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Documentation / keys-request-key.txt




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Based on kernel version 2.6.39.1. Page generated on 2011-06-03 13:47 EST.

1				      ===================
2				      KEY REQUEST SERVICE
3				      ===================
4	
5	The key request service is part of the key retention service (refer to
6	Documentation/keys.txt).  This document explains more fully how the requesting
7	algorithm works.
8	
9	The process starts by either the kernel requesting a service by calling
10	request_key*():
11	
12		struct key *request_key(const struct key_type *type,
13					const char *description,
14					const char *callout_info);
15	
16	or:
17	
18		struct key *request_key_with_auxdata(const struct key_type *type,
19						     const char *description,
20						     const char *callout_info,
21						     size_t callout_len,
22						     void *aux);
23	
24	or:
25	
26		struct key *request_key_async(const struct key_type *type,
27					      const char *description,
28					      const char *callout_info,
29					      size_t callout_len);
30	
31	or:
32	
33		struct key *request_key_async_with_auxdata(const struct key_type *type,
34							   const char *description,
35							   const char *callout_info,
36						     	   size_t callout_len,
37							   void *aux);
38	
39	Or by userspace invoking the request_key system call:
40	
41		key_serial_t request_key(const char *type,
42					 const char *description,
43					 const char *callout_info,
44					 key_serial_t dest_keyring);
45	
46	The main difference between the access points is that the in-kernel interface
47	does not need to link the key to a keyring to prevent it from being immediately
48	destroyed.  The kernel interface returns a pointer directly to the key, and
49	it's up to the caller to destroy the key.
50	
51	The request_key*_with_auxdata() calls are like the in-kernel request_key*()
52	calls, except that they permit auxiliary data to be passed to the upcaller (the
53	default is NULL).  This is only useful for those key types that define their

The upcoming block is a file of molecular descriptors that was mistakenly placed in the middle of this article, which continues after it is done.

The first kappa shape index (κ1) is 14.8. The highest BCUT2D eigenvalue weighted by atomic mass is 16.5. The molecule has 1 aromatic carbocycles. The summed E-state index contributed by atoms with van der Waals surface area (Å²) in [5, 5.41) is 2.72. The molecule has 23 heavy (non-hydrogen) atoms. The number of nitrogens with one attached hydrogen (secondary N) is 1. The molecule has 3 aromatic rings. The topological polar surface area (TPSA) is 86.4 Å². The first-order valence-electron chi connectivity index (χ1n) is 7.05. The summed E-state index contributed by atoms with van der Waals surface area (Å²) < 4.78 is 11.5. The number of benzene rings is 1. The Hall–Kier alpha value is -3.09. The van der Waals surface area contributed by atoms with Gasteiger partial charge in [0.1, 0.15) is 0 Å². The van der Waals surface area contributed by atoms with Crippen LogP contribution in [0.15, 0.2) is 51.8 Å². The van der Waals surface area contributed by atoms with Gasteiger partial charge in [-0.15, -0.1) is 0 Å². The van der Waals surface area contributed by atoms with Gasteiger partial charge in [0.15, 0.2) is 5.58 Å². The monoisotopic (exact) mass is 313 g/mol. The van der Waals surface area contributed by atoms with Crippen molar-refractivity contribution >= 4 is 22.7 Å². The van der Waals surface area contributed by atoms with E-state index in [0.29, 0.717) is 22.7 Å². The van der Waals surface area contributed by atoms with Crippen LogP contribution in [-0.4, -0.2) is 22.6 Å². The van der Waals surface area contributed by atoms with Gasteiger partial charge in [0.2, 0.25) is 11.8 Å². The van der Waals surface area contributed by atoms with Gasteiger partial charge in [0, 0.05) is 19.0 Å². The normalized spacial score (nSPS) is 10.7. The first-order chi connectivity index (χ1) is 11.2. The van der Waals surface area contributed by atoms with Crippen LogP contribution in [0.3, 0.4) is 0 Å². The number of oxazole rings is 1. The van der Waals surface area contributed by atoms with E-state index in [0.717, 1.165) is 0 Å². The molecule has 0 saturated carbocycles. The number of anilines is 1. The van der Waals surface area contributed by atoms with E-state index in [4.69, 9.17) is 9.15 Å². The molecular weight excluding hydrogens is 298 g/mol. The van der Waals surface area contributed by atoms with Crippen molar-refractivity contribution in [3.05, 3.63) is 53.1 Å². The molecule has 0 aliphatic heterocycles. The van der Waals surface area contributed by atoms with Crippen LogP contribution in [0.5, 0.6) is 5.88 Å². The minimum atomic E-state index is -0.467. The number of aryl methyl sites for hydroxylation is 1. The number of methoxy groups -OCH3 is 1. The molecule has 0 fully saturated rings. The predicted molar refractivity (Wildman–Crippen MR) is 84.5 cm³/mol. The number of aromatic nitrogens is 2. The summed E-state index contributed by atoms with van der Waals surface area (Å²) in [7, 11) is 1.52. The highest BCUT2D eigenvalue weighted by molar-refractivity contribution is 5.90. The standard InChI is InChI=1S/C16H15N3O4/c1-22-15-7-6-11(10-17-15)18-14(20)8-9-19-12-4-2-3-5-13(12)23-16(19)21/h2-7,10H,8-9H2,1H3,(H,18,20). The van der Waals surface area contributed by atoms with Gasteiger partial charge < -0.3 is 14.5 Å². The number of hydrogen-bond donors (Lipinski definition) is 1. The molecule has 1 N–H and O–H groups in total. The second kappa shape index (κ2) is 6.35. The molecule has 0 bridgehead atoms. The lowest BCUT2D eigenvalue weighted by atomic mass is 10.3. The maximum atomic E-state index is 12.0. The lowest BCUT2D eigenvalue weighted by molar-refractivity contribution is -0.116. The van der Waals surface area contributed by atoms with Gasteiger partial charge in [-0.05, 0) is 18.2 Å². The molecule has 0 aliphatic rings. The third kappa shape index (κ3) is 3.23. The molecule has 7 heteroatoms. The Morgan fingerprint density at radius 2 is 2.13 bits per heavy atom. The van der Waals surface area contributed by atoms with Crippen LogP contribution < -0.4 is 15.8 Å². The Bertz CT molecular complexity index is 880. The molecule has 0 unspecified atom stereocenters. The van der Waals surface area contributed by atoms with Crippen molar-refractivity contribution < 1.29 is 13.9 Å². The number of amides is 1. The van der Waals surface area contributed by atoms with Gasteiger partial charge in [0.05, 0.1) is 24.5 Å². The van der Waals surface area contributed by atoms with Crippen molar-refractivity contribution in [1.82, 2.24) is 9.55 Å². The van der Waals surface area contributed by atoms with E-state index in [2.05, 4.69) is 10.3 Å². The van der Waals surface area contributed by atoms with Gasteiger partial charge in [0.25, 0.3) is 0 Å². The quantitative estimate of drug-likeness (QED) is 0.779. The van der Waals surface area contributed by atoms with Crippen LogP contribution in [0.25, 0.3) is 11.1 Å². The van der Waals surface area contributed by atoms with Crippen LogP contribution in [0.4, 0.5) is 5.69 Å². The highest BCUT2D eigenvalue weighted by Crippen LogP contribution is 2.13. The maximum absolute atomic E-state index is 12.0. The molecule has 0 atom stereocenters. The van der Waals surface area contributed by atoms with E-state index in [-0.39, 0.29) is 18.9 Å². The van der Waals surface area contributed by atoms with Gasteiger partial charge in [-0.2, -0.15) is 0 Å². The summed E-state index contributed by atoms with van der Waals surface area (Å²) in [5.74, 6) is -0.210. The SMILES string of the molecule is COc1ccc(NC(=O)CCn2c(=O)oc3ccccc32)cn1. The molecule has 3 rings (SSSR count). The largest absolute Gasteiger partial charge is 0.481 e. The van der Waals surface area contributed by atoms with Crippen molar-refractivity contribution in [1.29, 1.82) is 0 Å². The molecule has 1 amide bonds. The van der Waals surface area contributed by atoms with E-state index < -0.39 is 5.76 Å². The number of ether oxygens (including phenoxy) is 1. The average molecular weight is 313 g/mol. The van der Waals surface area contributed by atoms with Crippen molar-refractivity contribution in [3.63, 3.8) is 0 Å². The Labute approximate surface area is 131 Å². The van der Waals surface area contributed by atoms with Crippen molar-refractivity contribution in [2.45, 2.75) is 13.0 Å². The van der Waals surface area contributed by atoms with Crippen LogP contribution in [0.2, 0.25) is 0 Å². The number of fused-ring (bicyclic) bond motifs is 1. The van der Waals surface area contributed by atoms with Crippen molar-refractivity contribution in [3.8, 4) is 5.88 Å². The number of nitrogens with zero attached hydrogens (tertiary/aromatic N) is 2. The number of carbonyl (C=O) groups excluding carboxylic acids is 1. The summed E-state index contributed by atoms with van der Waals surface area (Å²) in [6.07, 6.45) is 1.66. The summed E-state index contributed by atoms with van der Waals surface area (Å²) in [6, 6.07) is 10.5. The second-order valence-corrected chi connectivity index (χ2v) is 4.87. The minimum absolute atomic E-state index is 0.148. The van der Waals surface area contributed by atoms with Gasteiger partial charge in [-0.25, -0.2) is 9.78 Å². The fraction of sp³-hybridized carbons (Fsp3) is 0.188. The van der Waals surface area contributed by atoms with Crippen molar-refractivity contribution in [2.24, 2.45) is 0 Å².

54	own upcall mechanism rather than using /sbin/request-key.
55	
56	The two async in-kernel calls may return keys that are still in the process of
57	being constructed.  The two non-async ones will wait for construction to
58	complete first.
59	
60	The userspace interface links the key to a keyring associated with the process
61	to prevent the key from going away, and returns the serial number of the key to
62	the caller.
63	
64	
65	The following example assumes that the key types involved don't define their
66	own upcall mechanisms.  If they do, then those should be substituted for the
67	forking and execution of /sbin/request-key.
68	
69	
70	===========
71	THE PROCESS
72	===========
73	
74	A request proceeds in the following manner:
75	
76	 (1) Process A calls request_key() [the userspace syscall calls the kernel
77	     interface].
78	
79	 (2) request_key() searches the process's subscribed keyrings to see if there's
80	     a suitable key there.  If there is, it returns the key.  If there isn't,
81	     and callout_info is not set, an error is returned.  Otherwise the process
82	     proceeds to the next step.
83	
84	 (3) request_key() sees that A doesn't have the desired key yet, so it creates
85	     two things:
86	
87	     (a) An uninstantiated key U of requested type and description.
88	
89	     (b) An authorisation key V that refers to key U and notes that process A
90	     	 is the context in which key U should be instantiated and secured, and
91	     	 from which associated key requests may be satisfied.
92	
93	 (4) request_key() then forks and executes /sbin/request-key with a new session
94	     keyring that contains a link to auth key V.
95	
96	 (5) /sbin/request-key assumes the authority associated with key U.
97	
98	 (6) /sbin/request-key execs an appropriate program to perform the actual
99	     instantiation.
100	
101	 (7) The program may want to access another key from A's context (say a
102	     Kerberos TGT key).  It just requests the appropriate key, and the keyring
103	     search notes that the session keyring has auth key V in its bottom level.
104	
105	     This will permit it to then search the keyrings of process A with the